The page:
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IMMIGRATION

Italy may be sanctioned for migrant ID failure

Italy may face EU sanctions for failing to identify and register thousands of migrants who have arrived on its shores in recent months.

Italy may be sanctioned for migrant ID failure
4,600 migrants were rescued between Friday and Monday. Dimitar Dilkoff/AFP

Italy, Greece, Croatia and Malta might be sanctioned for flouting criteria laid down in the Dublin Convention, which stipulates that the EU state where an asylum seeker first enters is responsible for taking fingerprints and registering asylum applications, Rai News reported, citing diplomatic sources in Brussels.

A deal agreed among EU states in September to relocate refugees across Europe was dependent on countries including Italy and Greece, which have borne the brunt of arrivals by sea, setting up “hotspots” to swiftly process asylum requests.

But the bitterly contested plan has ground to a halt, with less than 150 reportedly leaving Italy over the past couple of months.

Some 80 refugees were supposed to leave the country each day as part of a plan that would see 40,000 relocated over two years.

The Sicilian port town of Pozzallo became the first official “hotspot” at the end of November, with new arrivals obliged to provide their fingerprints, or be taken to a detention centre to await expulsion from Italy.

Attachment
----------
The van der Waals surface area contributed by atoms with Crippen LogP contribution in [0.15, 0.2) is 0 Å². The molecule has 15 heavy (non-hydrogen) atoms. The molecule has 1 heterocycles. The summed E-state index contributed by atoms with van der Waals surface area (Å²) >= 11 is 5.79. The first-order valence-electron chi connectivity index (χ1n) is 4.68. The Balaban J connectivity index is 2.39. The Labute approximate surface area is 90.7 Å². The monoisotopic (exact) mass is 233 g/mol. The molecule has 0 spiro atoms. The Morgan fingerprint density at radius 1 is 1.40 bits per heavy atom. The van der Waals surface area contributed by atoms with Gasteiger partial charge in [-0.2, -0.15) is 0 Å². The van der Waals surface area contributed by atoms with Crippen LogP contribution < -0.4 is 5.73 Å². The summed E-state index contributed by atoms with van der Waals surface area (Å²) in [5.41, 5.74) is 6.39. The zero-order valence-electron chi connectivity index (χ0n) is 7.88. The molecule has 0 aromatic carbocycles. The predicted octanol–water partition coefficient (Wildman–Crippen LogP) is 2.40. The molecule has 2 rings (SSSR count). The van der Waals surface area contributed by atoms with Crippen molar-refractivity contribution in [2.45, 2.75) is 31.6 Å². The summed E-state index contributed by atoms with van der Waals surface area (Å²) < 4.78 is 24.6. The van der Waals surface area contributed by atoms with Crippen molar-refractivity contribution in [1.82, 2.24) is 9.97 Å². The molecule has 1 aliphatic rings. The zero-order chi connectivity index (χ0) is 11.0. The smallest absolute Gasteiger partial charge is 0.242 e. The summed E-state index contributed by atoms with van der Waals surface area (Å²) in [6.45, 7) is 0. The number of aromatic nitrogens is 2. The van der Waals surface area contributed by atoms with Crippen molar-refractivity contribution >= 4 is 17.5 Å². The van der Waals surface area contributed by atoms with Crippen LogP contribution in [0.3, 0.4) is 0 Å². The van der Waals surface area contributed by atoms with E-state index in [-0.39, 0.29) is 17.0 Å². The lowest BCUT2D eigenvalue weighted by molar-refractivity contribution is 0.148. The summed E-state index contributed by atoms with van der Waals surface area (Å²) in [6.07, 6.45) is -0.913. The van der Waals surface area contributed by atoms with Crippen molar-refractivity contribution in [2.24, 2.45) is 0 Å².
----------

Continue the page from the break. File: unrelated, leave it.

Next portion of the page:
One of the issues for Italy has been migrants’ refusal to go through the identification process.

“They don't want to be here, otherwise they would have to stay in our country under the accords,” Interior Minister Angelino Alfano said during a TV interview in June.

Of the 122,000 migrants who arrived in Italy between January and September, only 80,000 agreed to be identified, according to figures from the Italian police.

The Dublin regulation also forces migrants to stay in the country where they submitted their application while it is being processed – which, in Italy especially, can take months, or even years.

Some 4,600 boat migrants were rescued by the Italian coastguard off the coast of Libya over the weekend.  

POLITICS

How the EU aims to reform border-free Schengen area

European countries agreed on Thursday to push towards a long-stalled reform of the bloc's migration system, urging tighter control of external borders and better burden-sharing when it comes to asylum-seekers.

How the EU aims to reform border-free Schengen area
European interior ministers met in the northern French city of tourcoing, where president Emmanuel Macron gave a speech. Photo: Yoat Valat/AFP

The EU home affairs commissioner Ylva Johansson, speaking after a meeting of European interior ministers, said she welcomed what she saw as new momentum on the issue.

In a reflection of the deep-rooted divisions on the issue, France’s Interior Minister Gérald Darmanin – whose country holds the rotating EU presidency – said the process would be “gradual”, and welcomed what he said was unanimous backing.

EU countries backed a proposal from French President Emmanuel Macron to create a council guiding policy in the Schengen area, the passport-free zone used by most EU countries and some affiliated nations such as Switzerland and Norway.